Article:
SOUTH BEND - A man runs across the University of Notre Dame campus, screaming at the top of his lungs. He tells police that people were chasing him, though none could be seen.

Police arrest him for trespassing.

Another man is in a local store causing damage. He says that he’s under siege and trying to block the door to keep people from storming in — people that no one else sees. Police arrest him for criminal mischief.

Both men now await decisions by the courts to see if they are mentally competent.

St. Joseph Chief Superior Court Judge Michael Scopelitis calls these cases to mind as he speaks to a room with about 25 police officers along with other people who work for courts and agencies that serve the mentally ill.

The judge is blunt.

“A mentally ill person doesn’t belong in prison,” Scopelitis says to the officers, who come from agencies across the county. “They’re in there with sociopaths, and there’s the potential for additional harm. ... We have no chance that someone (with a mental illness) will come out of prison better, and you’re going to have to deal with them again.”

He is speaking at the close of a three-day workshop this past week hosted by the local Crisis Intervention Team, aimed at helping law enforcers to better deal with cases of mental illness.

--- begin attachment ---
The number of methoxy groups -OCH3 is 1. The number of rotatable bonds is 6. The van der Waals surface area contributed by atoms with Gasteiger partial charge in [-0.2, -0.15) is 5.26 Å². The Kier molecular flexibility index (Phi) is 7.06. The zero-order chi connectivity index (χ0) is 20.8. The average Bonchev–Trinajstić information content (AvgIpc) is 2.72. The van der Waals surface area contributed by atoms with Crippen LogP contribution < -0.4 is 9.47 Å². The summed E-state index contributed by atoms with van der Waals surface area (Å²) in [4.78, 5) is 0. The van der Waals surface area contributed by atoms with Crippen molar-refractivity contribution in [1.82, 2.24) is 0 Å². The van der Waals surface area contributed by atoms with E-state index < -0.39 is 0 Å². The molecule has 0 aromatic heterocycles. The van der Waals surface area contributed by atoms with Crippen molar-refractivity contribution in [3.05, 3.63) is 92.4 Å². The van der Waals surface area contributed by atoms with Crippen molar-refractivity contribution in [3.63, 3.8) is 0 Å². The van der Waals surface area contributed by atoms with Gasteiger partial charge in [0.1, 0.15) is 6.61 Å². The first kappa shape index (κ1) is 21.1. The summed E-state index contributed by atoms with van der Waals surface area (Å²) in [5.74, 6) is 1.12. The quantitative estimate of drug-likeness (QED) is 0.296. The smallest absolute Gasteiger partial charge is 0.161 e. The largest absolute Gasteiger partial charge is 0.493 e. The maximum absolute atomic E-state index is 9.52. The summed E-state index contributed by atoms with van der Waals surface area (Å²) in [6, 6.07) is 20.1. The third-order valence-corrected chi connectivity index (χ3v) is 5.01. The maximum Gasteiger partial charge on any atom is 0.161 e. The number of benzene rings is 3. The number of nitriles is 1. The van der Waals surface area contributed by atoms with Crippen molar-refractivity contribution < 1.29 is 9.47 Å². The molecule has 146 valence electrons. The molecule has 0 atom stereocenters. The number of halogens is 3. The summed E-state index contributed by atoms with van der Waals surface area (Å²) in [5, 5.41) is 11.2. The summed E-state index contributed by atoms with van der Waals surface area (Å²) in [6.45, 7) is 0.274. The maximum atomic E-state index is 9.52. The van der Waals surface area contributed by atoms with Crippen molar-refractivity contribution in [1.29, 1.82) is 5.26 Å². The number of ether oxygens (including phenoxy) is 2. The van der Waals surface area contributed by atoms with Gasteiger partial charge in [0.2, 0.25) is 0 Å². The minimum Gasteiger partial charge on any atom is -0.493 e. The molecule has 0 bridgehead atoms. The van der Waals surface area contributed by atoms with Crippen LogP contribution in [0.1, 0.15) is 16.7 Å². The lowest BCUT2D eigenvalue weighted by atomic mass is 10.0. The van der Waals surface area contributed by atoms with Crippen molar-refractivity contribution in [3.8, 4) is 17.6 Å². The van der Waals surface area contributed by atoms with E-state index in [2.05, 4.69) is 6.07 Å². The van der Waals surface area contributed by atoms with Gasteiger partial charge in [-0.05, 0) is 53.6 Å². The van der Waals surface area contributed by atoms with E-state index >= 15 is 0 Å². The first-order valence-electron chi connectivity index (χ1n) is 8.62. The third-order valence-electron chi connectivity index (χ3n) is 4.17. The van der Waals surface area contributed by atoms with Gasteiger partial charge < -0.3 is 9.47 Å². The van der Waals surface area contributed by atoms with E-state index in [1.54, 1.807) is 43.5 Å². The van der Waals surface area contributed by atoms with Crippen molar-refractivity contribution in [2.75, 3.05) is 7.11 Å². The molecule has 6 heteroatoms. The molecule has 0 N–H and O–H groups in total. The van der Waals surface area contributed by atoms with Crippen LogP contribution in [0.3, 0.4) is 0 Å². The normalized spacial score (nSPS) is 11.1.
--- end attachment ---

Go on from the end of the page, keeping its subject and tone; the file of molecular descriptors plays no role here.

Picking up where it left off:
In the cases he described, Scopelitis encourages officers to take the person to a psychiatric hospital where they can be evaluated and kept for treatment. That would be Memorial Epworth Center in St. Joseph County.

Police can request a 24-hour detention for a person to an in-patient facility like Memorial Epworth if an officer believes a person is both mentally ill and is at risk of harming him/herself or others because of that condition.

That gives the facility time to evaluate the person and even extend it to a 72-hour detention and see if it needs to keep the person longer.

“That’s a whole different way of doing business, and some of you, frankly, may not feel comfortable doing that,” Scopelitis says.

Why not?

“It may be very different from what the officer has done for the past one or two decades of their career,” the judge explains.

The norm has been to arrest and book the law-breaker into jail.

“The concern of police is that they (the mental health professionals) may find nothing wrong with him and let him go,” South Bend police Capt. Robert Hammer adds.

That’s why Hammer advises officers to call Memorial Epworth while they’re still in the field and ask: Does this situation meet the criteria for admission or a 24-hour detention?

One officer asks: What if a 20-year-old son beats up his mother in a way that could be considered a felony, though he says the angels told him to do it?

Scopelitis says he’d start with the psychiatric hospital and see if it will do an evaluation. But also, he emphasizes, officers should go back to the station and fill out a police report with a narrative of what happened.